Saunders was an imposing and sometimes intimidating figure in whom personal motivation and professional aspirations combined to create a vision that changed the practice of medicine and transformed the care of the dying. People everywhere responded to Saunders's insistence that death must not be seen as failure, but as part of life and to her assertion that people should be able to live until they die. As she put it, 'You matter because you are you and you matter to the last moment of your life. We will do all we can to help you, not only to die peacefully but to live until you die' (Nursing Times, 1976, 72.1003–5). Her energy and enthusiasm were irrepressible; she often commented, 'There is still so much more to be done.' She was an inspirational leader. She also had a wonderful sense of humour and an inclination to gossip, and took pleasure in a daily ‘whisky on the rocks’. By the time of her death there were some 200 hospices in the UK and similar programmes in 115 countries across the world. She died in St Christopher's Hospice of metastatic breast cancer on 14 July 2005. She continued to see visitors up to the end and remembered, close to her own death, to ask after the dying father of one of her nurses. Following cremation at Beckenham crematorium on 29 July her ashes were buried on 2 September, with those of her husband, in the garden of St Christopher's. Over 2000 people attended the memorial service held on 8 March 2006 in Westminster Abbey.


  • C. Saunders and Y. Swann, ‘When I was a child’, Woman's Weekly (17 Dec 1991), 58 [interview]
  • D. Clark, ed., Cicely Saunders, founder of the hospice movement: selected letters, 1959–1999 (2002)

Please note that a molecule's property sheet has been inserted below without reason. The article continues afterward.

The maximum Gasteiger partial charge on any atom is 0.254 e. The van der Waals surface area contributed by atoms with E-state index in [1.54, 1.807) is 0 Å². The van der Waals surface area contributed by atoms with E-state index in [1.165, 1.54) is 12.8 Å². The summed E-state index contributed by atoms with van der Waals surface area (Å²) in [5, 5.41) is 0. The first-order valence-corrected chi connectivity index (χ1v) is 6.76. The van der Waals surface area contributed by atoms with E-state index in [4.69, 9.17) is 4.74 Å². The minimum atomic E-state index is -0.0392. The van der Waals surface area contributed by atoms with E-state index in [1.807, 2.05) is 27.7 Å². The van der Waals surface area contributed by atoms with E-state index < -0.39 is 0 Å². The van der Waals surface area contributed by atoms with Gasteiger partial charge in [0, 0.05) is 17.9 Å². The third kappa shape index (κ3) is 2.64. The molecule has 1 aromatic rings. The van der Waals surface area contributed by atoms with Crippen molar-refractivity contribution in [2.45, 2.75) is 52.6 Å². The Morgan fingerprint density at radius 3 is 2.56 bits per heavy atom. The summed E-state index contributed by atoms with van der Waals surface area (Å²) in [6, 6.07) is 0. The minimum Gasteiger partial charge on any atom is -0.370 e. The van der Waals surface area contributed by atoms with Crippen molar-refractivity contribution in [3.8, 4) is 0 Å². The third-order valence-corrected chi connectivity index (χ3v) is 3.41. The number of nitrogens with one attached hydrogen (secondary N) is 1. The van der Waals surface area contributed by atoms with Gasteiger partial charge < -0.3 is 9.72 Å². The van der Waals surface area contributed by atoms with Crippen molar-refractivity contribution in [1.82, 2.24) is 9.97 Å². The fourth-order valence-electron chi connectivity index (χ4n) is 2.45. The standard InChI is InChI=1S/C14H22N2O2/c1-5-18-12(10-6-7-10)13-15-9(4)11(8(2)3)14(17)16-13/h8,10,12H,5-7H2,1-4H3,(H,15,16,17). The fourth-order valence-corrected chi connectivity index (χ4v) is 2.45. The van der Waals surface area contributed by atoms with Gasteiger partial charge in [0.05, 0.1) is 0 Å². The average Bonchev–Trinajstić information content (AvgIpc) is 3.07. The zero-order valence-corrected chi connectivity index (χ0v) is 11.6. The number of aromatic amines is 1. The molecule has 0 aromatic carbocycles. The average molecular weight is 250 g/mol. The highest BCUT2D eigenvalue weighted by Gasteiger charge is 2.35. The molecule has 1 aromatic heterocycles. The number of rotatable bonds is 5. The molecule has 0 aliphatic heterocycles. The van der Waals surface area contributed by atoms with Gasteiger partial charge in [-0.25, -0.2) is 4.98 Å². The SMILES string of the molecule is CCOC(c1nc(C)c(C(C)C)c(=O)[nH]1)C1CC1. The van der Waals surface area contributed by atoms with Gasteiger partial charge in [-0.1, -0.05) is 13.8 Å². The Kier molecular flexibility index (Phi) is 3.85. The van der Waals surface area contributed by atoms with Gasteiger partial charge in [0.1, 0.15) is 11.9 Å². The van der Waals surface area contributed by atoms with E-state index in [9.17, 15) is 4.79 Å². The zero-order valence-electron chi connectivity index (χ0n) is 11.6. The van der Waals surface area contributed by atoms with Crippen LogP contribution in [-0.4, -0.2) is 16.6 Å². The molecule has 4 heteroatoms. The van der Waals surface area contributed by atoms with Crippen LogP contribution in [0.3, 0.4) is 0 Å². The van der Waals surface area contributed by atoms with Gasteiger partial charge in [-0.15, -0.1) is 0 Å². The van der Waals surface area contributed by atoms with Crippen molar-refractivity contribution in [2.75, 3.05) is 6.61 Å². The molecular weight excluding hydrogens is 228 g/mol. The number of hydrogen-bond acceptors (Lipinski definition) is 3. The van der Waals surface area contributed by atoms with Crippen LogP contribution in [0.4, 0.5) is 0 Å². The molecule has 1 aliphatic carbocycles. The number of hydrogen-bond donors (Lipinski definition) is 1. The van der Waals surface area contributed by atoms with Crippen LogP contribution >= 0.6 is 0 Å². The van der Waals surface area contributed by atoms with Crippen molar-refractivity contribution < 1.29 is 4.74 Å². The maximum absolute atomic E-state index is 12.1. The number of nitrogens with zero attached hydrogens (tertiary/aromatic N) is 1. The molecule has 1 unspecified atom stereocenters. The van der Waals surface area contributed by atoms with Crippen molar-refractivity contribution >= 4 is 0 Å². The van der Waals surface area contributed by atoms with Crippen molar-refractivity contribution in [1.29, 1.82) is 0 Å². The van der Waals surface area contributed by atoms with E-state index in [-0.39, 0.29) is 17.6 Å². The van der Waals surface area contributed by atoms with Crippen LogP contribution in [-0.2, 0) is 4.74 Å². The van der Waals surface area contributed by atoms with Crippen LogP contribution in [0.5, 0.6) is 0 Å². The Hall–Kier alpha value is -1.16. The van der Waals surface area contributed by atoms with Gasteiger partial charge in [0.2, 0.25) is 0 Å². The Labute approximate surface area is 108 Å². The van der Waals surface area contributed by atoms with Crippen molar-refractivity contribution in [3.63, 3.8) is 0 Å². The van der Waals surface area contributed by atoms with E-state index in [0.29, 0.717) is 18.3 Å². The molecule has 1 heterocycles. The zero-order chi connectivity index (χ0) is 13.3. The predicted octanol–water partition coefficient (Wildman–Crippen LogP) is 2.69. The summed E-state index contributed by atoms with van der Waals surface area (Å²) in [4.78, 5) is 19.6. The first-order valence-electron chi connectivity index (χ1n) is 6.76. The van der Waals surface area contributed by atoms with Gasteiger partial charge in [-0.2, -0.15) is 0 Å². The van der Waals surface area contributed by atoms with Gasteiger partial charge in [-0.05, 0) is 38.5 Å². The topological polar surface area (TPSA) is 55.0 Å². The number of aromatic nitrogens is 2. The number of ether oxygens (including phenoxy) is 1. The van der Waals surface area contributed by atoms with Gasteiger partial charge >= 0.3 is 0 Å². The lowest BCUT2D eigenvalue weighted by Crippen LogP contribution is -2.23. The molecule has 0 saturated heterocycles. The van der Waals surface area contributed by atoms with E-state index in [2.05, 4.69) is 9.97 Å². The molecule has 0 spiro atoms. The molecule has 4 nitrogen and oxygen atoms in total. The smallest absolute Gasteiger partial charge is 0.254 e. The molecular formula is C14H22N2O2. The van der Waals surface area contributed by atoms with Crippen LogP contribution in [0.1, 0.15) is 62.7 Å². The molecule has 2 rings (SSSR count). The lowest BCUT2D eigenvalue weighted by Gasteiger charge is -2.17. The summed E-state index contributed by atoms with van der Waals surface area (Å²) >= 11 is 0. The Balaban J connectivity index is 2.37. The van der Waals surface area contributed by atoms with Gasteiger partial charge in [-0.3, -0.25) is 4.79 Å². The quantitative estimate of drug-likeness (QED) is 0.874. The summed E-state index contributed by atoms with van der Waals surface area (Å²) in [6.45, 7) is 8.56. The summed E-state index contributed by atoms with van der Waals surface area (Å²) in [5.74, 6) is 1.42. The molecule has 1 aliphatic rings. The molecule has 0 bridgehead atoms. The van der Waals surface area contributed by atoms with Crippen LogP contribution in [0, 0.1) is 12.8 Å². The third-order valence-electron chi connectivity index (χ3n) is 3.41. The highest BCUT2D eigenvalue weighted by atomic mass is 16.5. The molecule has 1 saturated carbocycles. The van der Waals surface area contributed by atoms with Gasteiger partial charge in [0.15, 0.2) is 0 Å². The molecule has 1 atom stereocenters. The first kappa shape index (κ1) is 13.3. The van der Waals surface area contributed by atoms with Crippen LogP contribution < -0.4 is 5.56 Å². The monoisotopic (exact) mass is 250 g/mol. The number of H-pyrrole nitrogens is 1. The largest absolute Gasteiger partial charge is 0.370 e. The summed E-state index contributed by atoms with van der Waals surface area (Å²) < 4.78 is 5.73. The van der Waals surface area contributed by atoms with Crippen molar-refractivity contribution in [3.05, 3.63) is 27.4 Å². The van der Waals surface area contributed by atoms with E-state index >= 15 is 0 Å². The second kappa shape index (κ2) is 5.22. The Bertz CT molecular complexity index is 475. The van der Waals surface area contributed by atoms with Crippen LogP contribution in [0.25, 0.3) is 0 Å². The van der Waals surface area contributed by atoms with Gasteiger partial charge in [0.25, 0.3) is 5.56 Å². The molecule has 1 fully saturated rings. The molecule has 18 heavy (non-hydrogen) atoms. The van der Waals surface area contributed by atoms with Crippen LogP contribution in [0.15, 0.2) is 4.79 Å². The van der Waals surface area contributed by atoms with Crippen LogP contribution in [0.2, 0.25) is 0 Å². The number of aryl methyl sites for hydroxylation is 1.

• D. Clark and others, A bit of heaven for the few? An oral history of the hospice movement in the United Kingdom (2005)
  • The Times (15 July 2005)
  • Daily Telegraph (15 July 2005)
  • The Independent (15 July 2005)
  • The Guardian (16 July 2005)
  • BMJ (23 July 2005)
  • The Lancet (20 Aug 2005)
  • Pain, 118 (2005)
  • S. du Boulay, Cicely Saunders: founder of the modern hospice movement (1984)
  • D. Clark, introduction, in C. Saunders, Cicely Saunders: selected writings, 1958–2004 (2006)
  • WW (2005)
  • private information (2009)
  • personal knowledge (2009)
  • b. cert.
  • m. cert.
  • d. cert.


  • King's Lond., personal memorabilia, diaries, photographs and other items []
  • Lancaster University, End of Life Observatory, letters, writings and other archives []


  • BFINA, The Frost interview, M. Catherwood (director), BBC2, 19 Sept 1974
  • BFINA, ‘A window in your home’, The light of experience, J. Wilcox (producer), BBC2, 19 Sept 1976
  • BFINA, ‘St Christopher's Hospice’, Songs of praise, S. Hammond (producer), BBC1, 31 Jan 1988
  • BFINA, current affairs footage
  • BFINA, performance footage
  • Madison Deane Initiative, ‘Pioneers of hospice: changing the face of dying’, 2005 []



  • M. Bohusz, oils, 1970–79, St Christopher's Hospice, London
  • photographs, 1977–81, Photoshot, London
  • photographs, 1977–2001, Getty Images, London
  • photographs, 1977–2001, PA Photos, London
  • M. Bohusz, oils, 1980–89, St Christopher's Hospice, London
  • J. Bown, photograph, 1989–90, repro. in The Observer
  • A.-K. Purkiss, bromide fibre print, 1990, NPG
  • S. Amery, bronze bust, 1990–99, St Thomas's Hospital, London
  • G. Bruce, brush monochrome on prepared paper, 1992, Royal Collection
  • N. Sinclair, bromide print, 1995, NPG
  • C. Djanogly, bromide print, 1999, NPG [see illus.]
  • C. Djanogly, photographs, 1999, repro. in Centurions: a photographic tribute to 100 men and women who have changed the face of 20th century Britain (1999)
  • photographs, 1999–2003, Camera Press, London
  • N. Boonham, bronze head, 2001, St Christopher's Hospice, London
  • C. Goodman, oils, 2005, NPG
  • M. McCartney, photograph, repro. in Good Housekeeping (Oct 2002)
  • obituary photographs

Wealth at Death

£949,971: probate, 22 Dec 2005, CGPLA Eng. & Wales